Buttered Steam Cake (Puto) Recipe with Cheese

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Sorry for the long hiatus. There’s just too much that is going on in my life right now and so my brain does not want to function normally lately. Stress can do that to the brain, you know. I have a lot of information that I want to share but the moment I’m in front of the laptop, the words won’t just come out. This isn’t the usual writer’s block that they always talk about. When a person is too stressed out and too anxious, the brain focuses more on the stressor or the source of anxiety that other things which used to be enjoyable becomes a task that needs to be accomplished — like, writing in a blog. And that’s what I don’t want to happen: I don’t want my writing or my blogging becomes a mere task. So as long as I can help it, I will make this as something that I enjoy doing.

Anyway, Halloween is over which means that Christmas is just around the corner. The church that we always go to held its annual Christmas Boutique and Bake Sale recently. Every year for three years now, I volunteer to bake cookies for the Bake Sale. But this year, aside from cookies, I also made some steam cakes which are very famous in Pampanga, my hometown in the Philippines. By the way, these steam cakes are commonly known as puto in the Philippines.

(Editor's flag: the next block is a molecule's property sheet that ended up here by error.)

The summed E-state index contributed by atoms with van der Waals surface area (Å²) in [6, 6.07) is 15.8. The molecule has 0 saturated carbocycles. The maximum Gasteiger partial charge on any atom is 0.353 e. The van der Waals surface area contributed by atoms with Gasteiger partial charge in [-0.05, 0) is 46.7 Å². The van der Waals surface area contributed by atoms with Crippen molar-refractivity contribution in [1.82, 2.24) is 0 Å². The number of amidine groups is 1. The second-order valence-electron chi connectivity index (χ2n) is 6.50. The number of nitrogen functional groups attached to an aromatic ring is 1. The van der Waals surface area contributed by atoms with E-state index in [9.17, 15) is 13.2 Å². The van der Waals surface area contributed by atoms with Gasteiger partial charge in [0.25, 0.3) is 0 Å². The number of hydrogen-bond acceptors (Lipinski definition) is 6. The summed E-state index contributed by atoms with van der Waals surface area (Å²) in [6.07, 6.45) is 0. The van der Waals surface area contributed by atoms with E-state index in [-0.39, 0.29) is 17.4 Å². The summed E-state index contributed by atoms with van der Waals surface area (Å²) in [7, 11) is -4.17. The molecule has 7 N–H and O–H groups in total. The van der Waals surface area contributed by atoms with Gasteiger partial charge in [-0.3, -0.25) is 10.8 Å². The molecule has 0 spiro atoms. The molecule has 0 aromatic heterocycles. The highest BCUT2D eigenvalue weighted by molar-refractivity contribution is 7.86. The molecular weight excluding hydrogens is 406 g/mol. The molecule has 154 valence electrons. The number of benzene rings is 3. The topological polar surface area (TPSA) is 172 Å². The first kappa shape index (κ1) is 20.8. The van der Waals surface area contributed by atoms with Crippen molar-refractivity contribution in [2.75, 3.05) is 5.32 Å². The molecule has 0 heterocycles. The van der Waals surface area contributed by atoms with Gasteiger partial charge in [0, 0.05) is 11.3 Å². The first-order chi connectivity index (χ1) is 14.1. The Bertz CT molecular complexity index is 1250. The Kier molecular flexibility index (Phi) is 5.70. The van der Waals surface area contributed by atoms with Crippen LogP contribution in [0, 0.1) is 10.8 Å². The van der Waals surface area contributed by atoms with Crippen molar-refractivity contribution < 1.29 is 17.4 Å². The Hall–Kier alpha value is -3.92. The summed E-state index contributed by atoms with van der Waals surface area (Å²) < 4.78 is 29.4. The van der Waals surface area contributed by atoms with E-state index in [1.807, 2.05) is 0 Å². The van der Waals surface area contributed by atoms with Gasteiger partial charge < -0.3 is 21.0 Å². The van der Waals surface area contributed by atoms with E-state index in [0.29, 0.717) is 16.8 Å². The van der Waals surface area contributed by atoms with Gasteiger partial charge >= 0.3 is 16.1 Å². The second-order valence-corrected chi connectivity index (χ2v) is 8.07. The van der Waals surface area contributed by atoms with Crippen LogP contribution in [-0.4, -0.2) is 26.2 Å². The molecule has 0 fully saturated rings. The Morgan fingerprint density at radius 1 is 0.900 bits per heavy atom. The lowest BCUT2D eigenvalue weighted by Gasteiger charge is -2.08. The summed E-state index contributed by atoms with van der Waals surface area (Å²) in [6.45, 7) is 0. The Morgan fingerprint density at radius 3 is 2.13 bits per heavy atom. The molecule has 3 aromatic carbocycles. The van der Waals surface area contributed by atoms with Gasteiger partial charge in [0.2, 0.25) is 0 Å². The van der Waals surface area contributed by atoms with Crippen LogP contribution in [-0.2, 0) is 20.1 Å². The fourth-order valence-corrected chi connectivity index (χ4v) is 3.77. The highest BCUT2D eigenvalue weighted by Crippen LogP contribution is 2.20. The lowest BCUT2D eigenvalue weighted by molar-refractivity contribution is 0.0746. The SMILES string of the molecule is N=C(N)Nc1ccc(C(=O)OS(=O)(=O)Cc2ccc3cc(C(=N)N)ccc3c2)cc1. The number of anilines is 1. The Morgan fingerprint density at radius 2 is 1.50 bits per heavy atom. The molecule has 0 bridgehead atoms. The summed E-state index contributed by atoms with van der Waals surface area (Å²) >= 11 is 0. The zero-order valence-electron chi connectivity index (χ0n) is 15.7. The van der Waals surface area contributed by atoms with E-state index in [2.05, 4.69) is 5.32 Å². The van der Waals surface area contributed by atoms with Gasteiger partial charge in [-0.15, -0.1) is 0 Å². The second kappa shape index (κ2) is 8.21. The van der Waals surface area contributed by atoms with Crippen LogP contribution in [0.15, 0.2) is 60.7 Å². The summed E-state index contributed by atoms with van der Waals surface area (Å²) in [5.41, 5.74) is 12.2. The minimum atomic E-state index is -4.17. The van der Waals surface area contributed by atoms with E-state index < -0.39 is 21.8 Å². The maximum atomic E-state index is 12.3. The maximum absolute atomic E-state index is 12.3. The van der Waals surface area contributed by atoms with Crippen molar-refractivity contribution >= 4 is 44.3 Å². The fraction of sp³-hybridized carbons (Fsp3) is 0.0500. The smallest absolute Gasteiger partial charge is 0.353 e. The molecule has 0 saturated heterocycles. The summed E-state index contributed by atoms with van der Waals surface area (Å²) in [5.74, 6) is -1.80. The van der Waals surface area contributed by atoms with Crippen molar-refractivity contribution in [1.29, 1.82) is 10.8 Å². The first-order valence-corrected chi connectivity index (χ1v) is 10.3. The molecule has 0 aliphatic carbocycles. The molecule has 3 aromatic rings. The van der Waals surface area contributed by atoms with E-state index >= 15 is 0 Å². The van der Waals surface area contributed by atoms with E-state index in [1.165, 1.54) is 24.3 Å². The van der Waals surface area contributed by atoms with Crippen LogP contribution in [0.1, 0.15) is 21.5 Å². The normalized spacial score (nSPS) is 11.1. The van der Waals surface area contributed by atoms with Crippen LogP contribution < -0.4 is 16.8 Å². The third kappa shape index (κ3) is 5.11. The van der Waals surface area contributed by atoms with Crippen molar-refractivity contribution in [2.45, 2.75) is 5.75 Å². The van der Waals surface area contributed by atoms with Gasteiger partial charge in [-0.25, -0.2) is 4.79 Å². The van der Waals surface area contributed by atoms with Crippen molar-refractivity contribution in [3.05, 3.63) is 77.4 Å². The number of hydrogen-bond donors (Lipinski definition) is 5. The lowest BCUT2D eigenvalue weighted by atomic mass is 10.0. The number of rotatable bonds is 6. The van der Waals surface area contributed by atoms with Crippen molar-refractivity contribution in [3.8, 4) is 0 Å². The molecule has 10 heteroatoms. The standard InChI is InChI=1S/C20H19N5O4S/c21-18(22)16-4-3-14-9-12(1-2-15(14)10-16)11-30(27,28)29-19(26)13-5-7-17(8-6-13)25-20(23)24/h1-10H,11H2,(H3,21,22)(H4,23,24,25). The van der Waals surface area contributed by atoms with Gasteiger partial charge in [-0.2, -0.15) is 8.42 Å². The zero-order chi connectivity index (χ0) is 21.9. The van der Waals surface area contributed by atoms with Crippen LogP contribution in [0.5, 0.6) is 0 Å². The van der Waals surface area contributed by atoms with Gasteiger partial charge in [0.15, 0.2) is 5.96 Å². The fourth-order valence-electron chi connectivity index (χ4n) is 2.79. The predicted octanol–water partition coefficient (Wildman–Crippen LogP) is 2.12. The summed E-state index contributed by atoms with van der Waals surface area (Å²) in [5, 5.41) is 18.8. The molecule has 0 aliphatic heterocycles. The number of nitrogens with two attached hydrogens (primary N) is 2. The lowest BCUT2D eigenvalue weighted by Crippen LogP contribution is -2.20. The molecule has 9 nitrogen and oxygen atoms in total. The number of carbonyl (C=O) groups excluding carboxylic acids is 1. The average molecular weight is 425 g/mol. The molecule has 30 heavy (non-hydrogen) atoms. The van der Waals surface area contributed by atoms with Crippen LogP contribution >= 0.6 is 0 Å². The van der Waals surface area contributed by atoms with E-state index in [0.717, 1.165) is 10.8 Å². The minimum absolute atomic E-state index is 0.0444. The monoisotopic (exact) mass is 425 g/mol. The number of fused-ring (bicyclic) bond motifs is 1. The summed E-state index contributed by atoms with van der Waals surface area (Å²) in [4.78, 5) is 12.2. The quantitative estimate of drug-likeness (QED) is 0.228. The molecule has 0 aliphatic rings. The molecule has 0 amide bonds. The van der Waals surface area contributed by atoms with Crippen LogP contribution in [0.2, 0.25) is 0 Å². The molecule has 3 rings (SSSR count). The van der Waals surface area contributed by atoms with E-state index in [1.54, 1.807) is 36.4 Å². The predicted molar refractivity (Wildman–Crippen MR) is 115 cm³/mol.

So for today, I will share the recipe that I use to make puto. I already forgot where I got this recipe from but I have been using it for so many years now.

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Directions:

1. In a mixing bowl, combine the dry ingredients starting from the flour, sugar, and baking powder. Mix well.

2. Add the butter, evaporated milk, egg, and water. Mix all the ingredients thoroughly.

3. Pour the mixture in individual puto molds.

4. Pour the water in the steamer.

5. Arrange the molds in the steamer then steam for about 20 minutes.

6. After 20 minutes, remove the cover of the steamer and top each puto with cheddar cheese then continue steaming (with the cover on) for 2 minutes.

7. Remove the puto from the mold and arrange in a serving plate.

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See you on my next blog…enjoy cooking!

Daydreams

When I took my second course in college, which is Education, one of our subjects in school was Child and Adolescent Development. One time, we were discussing about early childhood (about 2 to 6 years old) and late childhood (about 6 to 12 years old).  I found out from that particular lesson that one of the favorite amusements of those in the late childhood stage is daydreaming.

When I was at this age, I remember that I was daydreaming a lot.  Actually, mine went even past late childhood stage — until my sophomore year in high school, I think.

Daydreaming for me was a hobby then.  At night, to lull myself to sleep, I daydreamed (or night dreamed??!) instead of counting sheep. I daydreamed of things that I didn’t have and would want to have.

I daydreamed about me being so wealthy that I have so many luxury cars and a very big house with a very wide and spacious garden. In my daydreams, I was so wealthy that I could buy EVERYTHING I wish to have and visit ALL the places I want to go to.